In Herb's Archive this month, more on Frank Hering.
Mr. Hering was also the Notre Dame basketball coach in 1897. (He's
to the right of the man with the ball.)
In my research today I
learned that Frank E. Hering, Notre Dame's first fulltime football coach
(1896-98), whose activities in many national fields were familiar to his
fellow Notre Dame men, was the recipient of additional honors on Sunday,
May 10, 1931 in Indianapolis. The Fraternal Order of Eagles, who
originally sponsored Mothers' Day through Mr. Hering's leadership,
unveiled a tablet to him in the English Opera House, where, on February 7,
1904, he delivered the first address on record advocating a national
observance of a day honoring the nation's mothers.
In Arlington cemetery, at the Tomb of the Unknown Soldier, simultaneously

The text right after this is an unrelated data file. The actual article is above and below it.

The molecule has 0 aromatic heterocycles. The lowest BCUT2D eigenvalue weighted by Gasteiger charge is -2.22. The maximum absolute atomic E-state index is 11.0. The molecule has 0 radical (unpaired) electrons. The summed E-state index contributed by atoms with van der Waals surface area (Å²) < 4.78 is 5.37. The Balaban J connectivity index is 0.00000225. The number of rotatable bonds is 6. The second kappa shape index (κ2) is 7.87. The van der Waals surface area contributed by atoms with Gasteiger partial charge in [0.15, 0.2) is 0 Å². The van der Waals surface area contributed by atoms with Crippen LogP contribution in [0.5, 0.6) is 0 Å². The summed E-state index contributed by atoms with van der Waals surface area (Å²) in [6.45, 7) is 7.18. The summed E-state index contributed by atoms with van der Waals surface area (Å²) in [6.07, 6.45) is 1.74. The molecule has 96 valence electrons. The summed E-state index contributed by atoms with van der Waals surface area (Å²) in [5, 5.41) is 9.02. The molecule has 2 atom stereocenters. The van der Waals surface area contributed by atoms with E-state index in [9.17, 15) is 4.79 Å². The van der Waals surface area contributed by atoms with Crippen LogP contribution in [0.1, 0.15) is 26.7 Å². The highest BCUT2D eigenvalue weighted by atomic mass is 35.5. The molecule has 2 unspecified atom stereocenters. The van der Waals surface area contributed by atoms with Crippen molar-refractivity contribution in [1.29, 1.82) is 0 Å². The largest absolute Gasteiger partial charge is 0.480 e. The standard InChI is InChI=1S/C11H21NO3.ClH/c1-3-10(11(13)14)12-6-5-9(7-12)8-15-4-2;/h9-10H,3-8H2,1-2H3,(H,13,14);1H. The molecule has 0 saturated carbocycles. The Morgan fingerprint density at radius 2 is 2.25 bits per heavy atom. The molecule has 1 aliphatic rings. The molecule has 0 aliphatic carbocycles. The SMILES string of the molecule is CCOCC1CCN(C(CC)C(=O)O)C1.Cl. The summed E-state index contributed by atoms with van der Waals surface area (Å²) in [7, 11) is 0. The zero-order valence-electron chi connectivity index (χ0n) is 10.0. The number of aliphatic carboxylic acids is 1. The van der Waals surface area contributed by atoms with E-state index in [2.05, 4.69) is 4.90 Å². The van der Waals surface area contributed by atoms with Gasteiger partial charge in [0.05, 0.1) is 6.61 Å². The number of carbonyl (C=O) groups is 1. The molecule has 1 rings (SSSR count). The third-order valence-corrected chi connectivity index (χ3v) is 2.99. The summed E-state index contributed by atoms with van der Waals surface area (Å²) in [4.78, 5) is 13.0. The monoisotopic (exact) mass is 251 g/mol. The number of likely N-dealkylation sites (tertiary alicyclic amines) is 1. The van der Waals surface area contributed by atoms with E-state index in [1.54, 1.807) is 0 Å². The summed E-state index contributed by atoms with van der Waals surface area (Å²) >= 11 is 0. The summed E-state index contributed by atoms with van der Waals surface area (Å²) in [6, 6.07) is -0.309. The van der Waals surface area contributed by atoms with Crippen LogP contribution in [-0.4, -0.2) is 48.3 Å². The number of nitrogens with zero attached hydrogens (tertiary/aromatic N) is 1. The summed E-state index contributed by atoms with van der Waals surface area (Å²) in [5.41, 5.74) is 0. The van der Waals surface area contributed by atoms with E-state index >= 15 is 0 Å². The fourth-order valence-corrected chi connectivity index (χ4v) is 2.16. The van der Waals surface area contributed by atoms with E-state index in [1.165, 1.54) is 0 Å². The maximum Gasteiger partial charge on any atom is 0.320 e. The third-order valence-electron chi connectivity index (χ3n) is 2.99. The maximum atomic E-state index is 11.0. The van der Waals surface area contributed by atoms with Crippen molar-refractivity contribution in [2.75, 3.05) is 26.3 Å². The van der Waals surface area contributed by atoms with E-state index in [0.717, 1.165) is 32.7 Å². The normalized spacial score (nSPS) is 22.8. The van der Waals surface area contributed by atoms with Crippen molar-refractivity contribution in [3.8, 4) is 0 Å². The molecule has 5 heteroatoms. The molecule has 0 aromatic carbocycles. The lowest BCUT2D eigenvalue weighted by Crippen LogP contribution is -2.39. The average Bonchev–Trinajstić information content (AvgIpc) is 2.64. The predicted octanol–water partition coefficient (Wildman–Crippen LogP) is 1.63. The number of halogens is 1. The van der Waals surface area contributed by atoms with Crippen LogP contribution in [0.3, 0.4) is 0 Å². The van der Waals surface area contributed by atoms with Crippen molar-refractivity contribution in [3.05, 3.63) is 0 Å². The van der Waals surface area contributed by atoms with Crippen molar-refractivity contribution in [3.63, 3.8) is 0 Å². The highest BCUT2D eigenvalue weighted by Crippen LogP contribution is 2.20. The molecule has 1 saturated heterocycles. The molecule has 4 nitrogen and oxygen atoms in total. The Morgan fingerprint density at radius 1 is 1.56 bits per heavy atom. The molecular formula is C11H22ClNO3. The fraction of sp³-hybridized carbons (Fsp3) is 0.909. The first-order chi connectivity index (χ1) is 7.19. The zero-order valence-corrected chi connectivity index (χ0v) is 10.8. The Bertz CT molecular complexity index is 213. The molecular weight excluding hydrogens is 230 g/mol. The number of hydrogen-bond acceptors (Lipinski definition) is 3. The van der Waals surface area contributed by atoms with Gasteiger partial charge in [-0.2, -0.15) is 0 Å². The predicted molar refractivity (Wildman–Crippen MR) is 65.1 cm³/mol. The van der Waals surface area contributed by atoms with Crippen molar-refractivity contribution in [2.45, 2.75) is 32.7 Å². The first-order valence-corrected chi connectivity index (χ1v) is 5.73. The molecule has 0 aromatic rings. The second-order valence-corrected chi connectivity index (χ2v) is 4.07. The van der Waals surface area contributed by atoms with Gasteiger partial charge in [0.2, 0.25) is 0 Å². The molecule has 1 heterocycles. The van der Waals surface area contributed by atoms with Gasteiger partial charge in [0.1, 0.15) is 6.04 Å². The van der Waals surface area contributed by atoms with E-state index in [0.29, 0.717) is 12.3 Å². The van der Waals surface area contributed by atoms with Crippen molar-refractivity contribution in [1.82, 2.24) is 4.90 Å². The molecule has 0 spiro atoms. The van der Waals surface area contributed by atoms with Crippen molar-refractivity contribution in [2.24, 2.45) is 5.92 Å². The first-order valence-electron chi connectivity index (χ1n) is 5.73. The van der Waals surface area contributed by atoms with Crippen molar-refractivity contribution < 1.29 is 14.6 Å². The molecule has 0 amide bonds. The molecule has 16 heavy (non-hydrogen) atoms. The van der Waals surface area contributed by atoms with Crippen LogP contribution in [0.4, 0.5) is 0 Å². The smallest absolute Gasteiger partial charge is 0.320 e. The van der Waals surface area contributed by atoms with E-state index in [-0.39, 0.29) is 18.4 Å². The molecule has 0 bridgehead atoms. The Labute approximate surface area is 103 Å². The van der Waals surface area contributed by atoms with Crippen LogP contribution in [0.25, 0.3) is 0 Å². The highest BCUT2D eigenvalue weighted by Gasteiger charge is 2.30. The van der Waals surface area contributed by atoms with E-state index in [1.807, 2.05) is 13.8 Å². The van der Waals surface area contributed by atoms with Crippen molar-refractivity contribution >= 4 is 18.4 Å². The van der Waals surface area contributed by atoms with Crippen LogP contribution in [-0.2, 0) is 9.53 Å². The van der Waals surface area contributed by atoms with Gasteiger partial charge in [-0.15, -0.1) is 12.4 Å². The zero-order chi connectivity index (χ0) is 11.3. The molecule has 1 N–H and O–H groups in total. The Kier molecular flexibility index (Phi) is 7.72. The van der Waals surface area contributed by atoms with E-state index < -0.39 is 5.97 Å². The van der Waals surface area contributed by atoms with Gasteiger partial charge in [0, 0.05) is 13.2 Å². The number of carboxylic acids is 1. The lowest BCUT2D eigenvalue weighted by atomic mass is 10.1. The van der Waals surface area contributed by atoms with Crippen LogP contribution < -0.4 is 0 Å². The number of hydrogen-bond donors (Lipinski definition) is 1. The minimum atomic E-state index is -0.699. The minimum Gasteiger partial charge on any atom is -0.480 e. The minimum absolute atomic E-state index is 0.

with the Indianapolis observance, Mrs. Virgil McClure, president of the
American War Mothers, which organization had honored Mr. Hering as founder
of Mothers' Day, read an address prepared by Mr. Hering.
Back in Indianapolis, Father John Cavanaugh delivered an address at the
ceremony, and the inscription on the unveiled tablet read: ON THIS SITE,
SUNDAY FEBRUARY 7,1904, THE FIRST KNOWN PUBLIC PLEA FOR A NATION-WIDE
OBSERVANCE OF MOTHERS' DAY WAS MADE BY FRANK E. HERING, TEACHER, ORATOR,
HUMANITARIAN, IN COMMEMORATION OF MOTHERS' DAY AND IN HONOR OF ITS BELOVED
FOUNDER THE FRATERNAL ORDER OF EAGLES ERECTS THIS TABLET MAY 10, 1931.
And here, to laud the idealism of Notre Dame's "Father of Mothers'
Day," one of his poems is reprinted:
The flowers that are put upon her breast
Will shed no fragrance when her heart is stilled. The praise we whisper
when she lies at rest
Will bring no smile to lips forever chilled. Today, the petals of a
Will lure away a multitude of woes.
-By Frank E. Hering
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